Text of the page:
The "m" in De Broglie's equation refers to the mass of the object with momentum, P, and has wavelike properties with wavelength. However if the mass is large then the object most likely does not have detectable wave-light property and acts more like a particle.
by Andrew Liang 1I
Thu Oct 17, 2019 7:30 pm
Forum: Photoelectric Effect
Topic: Wave Properties vs. Particle Properties
Replies: 3
Views: 53

Re: Wave Properties vs. Particle Properties

When the light intensity is increase, the only thing that is changing is the number of photons. In that case, each photon still does not have enough energy to knockout an electron. In EM waves, intensity does not increase the energy of the photon. Frequency is the one that affects the energy of the ...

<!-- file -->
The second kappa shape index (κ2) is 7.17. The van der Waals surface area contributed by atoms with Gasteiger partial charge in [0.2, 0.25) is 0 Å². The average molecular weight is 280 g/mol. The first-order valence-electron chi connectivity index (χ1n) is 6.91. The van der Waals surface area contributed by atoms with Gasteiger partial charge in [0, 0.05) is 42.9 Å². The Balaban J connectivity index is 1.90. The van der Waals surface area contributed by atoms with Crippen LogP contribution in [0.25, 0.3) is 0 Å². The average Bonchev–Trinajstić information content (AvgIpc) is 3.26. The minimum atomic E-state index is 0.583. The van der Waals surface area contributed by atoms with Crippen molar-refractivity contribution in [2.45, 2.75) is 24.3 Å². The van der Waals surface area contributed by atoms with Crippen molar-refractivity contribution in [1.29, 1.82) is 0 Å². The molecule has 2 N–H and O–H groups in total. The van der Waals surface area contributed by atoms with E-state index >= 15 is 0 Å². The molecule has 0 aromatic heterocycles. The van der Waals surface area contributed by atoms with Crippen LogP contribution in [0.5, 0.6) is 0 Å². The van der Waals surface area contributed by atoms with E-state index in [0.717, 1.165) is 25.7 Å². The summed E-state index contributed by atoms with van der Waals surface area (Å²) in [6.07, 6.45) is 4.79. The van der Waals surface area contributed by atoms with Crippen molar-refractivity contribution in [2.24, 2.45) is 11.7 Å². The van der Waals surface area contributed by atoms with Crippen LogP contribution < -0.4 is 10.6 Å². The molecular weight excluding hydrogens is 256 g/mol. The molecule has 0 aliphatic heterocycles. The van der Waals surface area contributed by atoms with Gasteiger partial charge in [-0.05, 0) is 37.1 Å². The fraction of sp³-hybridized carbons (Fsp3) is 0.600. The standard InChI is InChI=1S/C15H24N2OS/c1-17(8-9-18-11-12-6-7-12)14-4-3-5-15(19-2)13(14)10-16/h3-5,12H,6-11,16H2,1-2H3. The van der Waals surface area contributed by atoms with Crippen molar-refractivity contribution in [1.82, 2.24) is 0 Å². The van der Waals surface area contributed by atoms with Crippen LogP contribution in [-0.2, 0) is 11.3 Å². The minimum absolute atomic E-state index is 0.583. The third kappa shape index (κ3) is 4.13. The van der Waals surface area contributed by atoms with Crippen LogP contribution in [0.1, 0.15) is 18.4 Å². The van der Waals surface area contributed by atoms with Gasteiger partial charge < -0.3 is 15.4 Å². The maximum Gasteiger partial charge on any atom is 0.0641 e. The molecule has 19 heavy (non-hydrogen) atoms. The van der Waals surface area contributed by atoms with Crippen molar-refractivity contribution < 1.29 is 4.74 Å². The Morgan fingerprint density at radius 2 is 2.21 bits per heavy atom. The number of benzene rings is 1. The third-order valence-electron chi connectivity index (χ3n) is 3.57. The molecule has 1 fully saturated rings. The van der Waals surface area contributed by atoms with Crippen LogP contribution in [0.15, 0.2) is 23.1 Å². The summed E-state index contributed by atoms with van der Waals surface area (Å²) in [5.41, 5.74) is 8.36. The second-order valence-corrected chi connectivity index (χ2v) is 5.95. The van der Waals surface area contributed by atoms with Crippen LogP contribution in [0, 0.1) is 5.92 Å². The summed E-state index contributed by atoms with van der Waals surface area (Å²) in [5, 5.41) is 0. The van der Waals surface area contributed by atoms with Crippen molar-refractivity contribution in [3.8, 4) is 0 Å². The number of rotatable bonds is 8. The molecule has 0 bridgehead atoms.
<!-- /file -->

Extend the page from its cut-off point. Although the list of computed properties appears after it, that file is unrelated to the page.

by Andrew Liang 1I
Thu Oct 17, 2019 7:26 pm
Forum: Wave Functions and s-, p-, d-, f- Orbitals
Topic: Atomic Orbitals
Replies: 1
Views: 32

Atomic Orbitals

I am quite confused with the idea of principle, angular, and magnetic quantum numbers (n,l, and ml). How do you determine the the state of the electron with those quantum numbers? During lecture I saw a chart in the slide that can help us determine the state of the electron, but are we suppose to kn...
by Andrew Liang 1I
Thu Oct 17, 2019 7:18 pm
Forum: Accuracy, Precision, Mole, Other Definitions
Topic: Theoretical vs. Actual Yield
Replies: 38
Views: 1993

Re: Theoretical vs. Actual Yield